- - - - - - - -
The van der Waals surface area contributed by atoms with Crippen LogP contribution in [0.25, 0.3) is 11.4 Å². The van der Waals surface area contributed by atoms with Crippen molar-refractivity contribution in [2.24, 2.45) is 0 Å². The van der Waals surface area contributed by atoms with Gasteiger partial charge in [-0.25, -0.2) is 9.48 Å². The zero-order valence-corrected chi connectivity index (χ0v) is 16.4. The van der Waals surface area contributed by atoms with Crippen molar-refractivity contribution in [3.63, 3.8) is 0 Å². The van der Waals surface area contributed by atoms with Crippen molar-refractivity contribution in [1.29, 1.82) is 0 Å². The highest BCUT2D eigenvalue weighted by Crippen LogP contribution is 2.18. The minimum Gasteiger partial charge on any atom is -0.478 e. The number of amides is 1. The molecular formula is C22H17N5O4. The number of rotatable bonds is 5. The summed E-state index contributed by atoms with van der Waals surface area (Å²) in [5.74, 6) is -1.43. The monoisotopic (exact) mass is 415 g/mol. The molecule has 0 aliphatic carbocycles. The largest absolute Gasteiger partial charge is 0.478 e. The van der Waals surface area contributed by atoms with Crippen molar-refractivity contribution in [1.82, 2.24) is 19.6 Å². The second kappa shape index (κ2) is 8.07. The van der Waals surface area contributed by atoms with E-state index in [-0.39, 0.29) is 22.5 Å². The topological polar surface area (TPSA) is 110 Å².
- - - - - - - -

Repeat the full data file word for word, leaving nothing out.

The van der Waals surface area contributed by atoms with Crippen LogP contribution in [0.25, 0.3) is 11.4 Å². The van der Waals surface area contributed by atoms with Crippen molar-refractivity contribution in [2.24, 2.45) is 0 Å². The van der Waals surface area contributed by atoms with Gasteiger partial charge in [-0.25, -0.2) is 9.48 Å². The zero-order valence-corrected chi connectivity index (χ0v) is 16.4. The van der Waals surface area contributed by atoms with Crippen molar-refractivity contribution in [3.63, 3.8) is 0 Å². The van der Waals surface area contributed by atoms with Crippen molar-refractivity contribution in [1.29, 1.82) is 0 Å². The highest BCUT2D eigenvalue weighted by Crippen LogP contribution is 2.18. The minimum Gasteiger partial charge on any atom is -0.478 e. The number of amides is 1. The molecular formula is C22H17N5O4. The number of rotatable bonds is 5. The summed E-state index contributed by atoms with van der Waals surface area (Å²) in [5.74, 6) is -1.43. The monoisotopic (exact) mass is 415 g/mol. The molecule has 0 aliphatic carbocycles. The largest absolute Gasteiger partial charge is 0.478 e. The van der Waals surface area contributed by atoms with Crippen molar-refractivity contribution in [1.82, 2.24) is 19.6 Å². The second kappa shape index (κ2) is 8.07. The van der Waals surface area contributed by atoms with E-state index in [-0.39, 0.29) is 22.5 Å². The topological polar surface area (TPSA) is 110 Å².